The first time I listened to Pet Sounds on vinyl I dropped 7 tears.

I had begun to understand the difference between music made exclusively for money, and that made for passion.

To the point that the cognitive dissonance I encounter while listening to jarringly soulless music is near painful.

It's a strange and heartening thing when an artist is paid to make something mundane, and they just create a masterpiece out of nowhere, and in contrast to the funder's intent.
Example: Cowboy Bebop.

Anyways, stay gold Puffyboy.

 

crippli

disturbed
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Jan 15, 2008
Messages
1,767
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Listening to music is a leisure to me. It enhances my life and I've always gotten a lot of enjoyment out of it but I'm unsure if it's really changed me much as a person. It feels more like as my character has developed my taste in music has also broadened and changed to reflect that. The exception to this I'd make is participating in music, which I feel has been and still is changing me in a healthy way.

This is the only album that springs to me that I feel listening to had a genuine affect on changing my life. When I first listened to it 12 years ago it felt like complete trash. But as I'd already bought it I thought I should make the most of the purchase. It was around about the 5th or 6th listen that it all fell into place to me and revealed this alien landscape with its own eccentric language that I just intuitively understood and felt at home with.

There was something about having this album that only I (in the context of people I knew at the time) could see beauty in that really spoke to me and how deeply alienated I felt at the time. People in my Christian community of the time judged it as "demon possessed", which to me felt like they were calling me "demon possessed" and asking I suppress my natural evil preferences. It played a big part in me eventually leaving the religion, which was a major developmental catalyst.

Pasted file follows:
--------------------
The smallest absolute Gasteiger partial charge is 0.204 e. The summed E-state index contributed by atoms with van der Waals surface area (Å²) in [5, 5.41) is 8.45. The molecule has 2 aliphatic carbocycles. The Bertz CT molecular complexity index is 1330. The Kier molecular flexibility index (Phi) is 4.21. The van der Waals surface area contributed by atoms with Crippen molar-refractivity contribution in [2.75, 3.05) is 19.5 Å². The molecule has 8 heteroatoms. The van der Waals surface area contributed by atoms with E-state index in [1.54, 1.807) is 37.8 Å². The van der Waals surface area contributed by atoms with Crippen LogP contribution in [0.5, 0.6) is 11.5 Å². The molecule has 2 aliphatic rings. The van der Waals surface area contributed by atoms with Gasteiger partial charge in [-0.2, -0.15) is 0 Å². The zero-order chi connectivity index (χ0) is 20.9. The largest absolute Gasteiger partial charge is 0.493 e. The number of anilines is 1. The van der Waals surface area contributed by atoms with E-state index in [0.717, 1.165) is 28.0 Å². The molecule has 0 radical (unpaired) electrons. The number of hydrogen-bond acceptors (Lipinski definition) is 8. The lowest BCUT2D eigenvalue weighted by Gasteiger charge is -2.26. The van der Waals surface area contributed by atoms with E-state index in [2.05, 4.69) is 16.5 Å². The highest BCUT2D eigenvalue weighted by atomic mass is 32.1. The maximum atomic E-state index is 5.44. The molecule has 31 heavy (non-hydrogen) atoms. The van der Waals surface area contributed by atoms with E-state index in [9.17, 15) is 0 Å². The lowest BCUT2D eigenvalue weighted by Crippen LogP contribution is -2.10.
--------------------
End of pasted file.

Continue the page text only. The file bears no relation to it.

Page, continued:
These days I don't really get the alienation vibe listening to it. It more reminds me of the importance of playing your own tune without fear of rejection or how it might sound to others. It's still in my top 10 list 12 years later.

Do I have to listen 5-6 times to understand this?
 

Puffy

Mindless serf
Local time
Today 1:22 PM
Joined
Nov 7, 2009
Messages
3,023
-->
Location
Infected
Listening to music is a leisure to me. It enhances my life and I've always gotten a lot of enjoyment out of it but I'm unsure if it's really changed me much as a person. It feels more like as my character has developed my taste in music has also broadened and changed to reflect that. The exception to this I'd make is participating in music, which I feel has been and still is changing me in a healthy way.

This is the only album that springs to me that I feel listening to had a genuine affect on changing my life. When I first listened to it 12 years ago it felt like complete trash. But as I'd already bought it I thought I should make the most of the purchase. It was around about the 5th or 6th listen that it all fell into place to me and revealed this alien landscape with its own eccentric language that I just intuitively understood and felt at home with.

There was something about having this album that only I (in the context of people I knew at the time) could see beauty in that really spoke to me and how deeply alienated I felt at the time. People in my Christian community of the time judged it as "demon possessed", which to me felt like they were calling me "demon possessed" and asking I suppress my natural evil preferences. It played a big part in me eventually leaving the religion, which was a major developmental catalyst.

These days I don't really get the alienation vibe listening to it. It more reminds me of the importance of playing your own tune without fear of rejection or how it might sound to others. It's still in my top 10 list 12 years later.

Do I have to listen 5-6 times to understand this?
Hah, probably. Hair Pie is one of the harder tracks on the album, it’d be easier to listen to the more accessible tracks like “My human gets me blues”, “Steal softly thru snow” or “Veteran’s day poppy”. Once you ‘understand’ those as you say the harder ones start to fall into place.

A big part of what makes this album confusing at first is the polyrhythms. I.e it sounds at first like the 3 guitar parts are all playing different songs. The key is to listen to the drummer who brings all the different rhythms together and essentially directs the music.